In 1981 Hill became a fellow at Emmanuel College Cambridge, remaining there until 1988. In 1987 he married his second wife, Alice Goodman, a writer whose works include the libretto for John Adams's opera Nixon in China. He moved from Cambridge to Boston University, where he was a professor of English literature and religion until 2010. While teaching in the United States, Hill was troubled by chronic depression and obsessive-compulsive disorders and was prescribed Prozac. The treatment had a strong effect on his productivity as a writer; between 1952 and 1994, when a volume of his collected poems was issued, his total poetic output totaled only about 200 pages, but between the mid-1990s and 2013, he produced a dozen books of poetry and three books of essays. His increased production may also have been prompted by the heart attack he suffered in 1988. As he reflected in the Guardian, “If I don't do it now, I never will; there is that sort of urgency.”
In 2010 Hill returned to England to take a post as professor of poetry at Oxford, his alma mater. Oxford University Press published Broken Hierarchies, a collection of poems covering Hill's entire career, in 2012. His contribution to British poetry earned several literary honors, among them the Faber Memorial Prize, the Loines Award of the American Academy and Institute of Arts and Letters, and the T.S. Eliot Award for Creative Writing from the Ingersoll Foundation. He was knighted in 2012.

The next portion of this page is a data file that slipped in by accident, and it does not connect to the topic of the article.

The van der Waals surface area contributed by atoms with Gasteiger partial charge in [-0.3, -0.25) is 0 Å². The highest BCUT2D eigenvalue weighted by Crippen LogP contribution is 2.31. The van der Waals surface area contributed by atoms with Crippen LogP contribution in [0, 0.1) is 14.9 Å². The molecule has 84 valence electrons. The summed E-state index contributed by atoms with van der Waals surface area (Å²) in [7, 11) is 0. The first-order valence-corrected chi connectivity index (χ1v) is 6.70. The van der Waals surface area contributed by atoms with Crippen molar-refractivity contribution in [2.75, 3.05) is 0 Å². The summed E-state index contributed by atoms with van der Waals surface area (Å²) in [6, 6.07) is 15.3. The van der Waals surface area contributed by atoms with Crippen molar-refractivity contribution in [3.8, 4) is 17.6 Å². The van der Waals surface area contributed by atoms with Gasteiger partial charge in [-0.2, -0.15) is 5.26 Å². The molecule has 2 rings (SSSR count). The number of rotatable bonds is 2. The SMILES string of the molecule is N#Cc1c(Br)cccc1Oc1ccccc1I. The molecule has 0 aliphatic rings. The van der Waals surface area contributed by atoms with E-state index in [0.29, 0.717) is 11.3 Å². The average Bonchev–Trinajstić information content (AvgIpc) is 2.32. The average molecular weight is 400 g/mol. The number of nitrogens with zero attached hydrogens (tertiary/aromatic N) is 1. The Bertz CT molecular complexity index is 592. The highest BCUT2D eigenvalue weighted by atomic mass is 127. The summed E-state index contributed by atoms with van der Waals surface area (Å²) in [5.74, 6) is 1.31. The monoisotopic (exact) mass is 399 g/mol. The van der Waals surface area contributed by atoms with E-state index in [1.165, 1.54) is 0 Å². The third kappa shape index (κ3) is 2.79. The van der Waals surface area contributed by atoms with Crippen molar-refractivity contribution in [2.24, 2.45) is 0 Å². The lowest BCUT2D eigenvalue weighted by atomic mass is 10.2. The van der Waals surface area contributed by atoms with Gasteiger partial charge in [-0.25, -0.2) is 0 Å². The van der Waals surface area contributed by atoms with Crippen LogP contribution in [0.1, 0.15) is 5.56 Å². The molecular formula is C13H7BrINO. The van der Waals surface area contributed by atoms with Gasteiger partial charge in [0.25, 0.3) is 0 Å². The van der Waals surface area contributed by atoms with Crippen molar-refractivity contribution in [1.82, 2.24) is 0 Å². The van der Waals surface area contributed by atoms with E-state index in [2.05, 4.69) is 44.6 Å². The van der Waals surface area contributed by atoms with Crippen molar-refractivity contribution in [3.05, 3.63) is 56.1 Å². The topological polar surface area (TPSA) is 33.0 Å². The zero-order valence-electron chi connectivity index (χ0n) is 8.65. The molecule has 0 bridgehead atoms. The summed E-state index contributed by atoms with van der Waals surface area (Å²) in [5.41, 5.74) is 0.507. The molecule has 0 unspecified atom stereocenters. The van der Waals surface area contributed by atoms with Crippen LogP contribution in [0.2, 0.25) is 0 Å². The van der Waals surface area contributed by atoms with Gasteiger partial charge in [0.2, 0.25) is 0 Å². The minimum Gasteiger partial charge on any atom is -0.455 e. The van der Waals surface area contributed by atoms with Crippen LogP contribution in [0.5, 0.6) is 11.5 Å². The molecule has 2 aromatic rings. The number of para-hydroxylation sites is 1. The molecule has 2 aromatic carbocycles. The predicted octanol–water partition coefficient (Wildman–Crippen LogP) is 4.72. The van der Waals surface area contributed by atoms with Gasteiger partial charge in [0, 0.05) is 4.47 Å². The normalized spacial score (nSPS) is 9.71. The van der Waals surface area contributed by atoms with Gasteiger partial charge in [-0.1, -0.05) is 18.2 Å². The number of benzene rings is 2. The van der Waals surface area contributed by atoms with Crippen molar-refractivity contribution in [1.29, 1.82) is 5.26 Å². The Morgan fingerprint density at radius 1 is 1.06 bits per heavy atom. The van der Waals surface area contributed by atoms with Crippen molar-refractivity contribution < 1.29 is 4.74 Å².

With an intellectual curiosity that extended beyond wordsmithing, Hill took up the piano in later life, and he was an enthusiastic plane spotter and builder of toy train structures. He worked until the day of his death, passing quietly on June 30, 2016, at his home in Cambridge, England, with his wife Alice at his side. At his death, he left instructions that his final work—which included allusions to his death—be published posthumously.
Contemporary Poets, St. James Press, 2001.
Books & Culture, May–June 2004, Alan Jacobs, “The Lord of Limit: Is Geoffrey Hill ‘the Greatest Living English Poet’?,” p. 16.
Guardian (London, England), August 9, 2002, Robert Potts, “Geoffrey Hill: The Praise Singer.”
Paris Review, spring 2000, Carl Phillips, “Geoffrey Hill: The Art of Poetry.”
Times (London, England), July 2, 2016, “Sir Geoffrey Hill; Obituaries; Fiercely Intelligent Curmudgeon Hailed as Our Greatest but Most Difficult Poet,” p. 80.
Washington Post, October 26, 1997, Michael Dirda, “The Measure of Things”; July 4, 2016, Matt Schudel, “Geoffrey Hill, Often Hailed as Britain's Greatest Poet, Dies at 84.”
Poets.org , https://www.poets.org/poetsorg/poet/sir-geoffrey-hill ,“Sir Geoffrey Hill” (September 15, 2017).□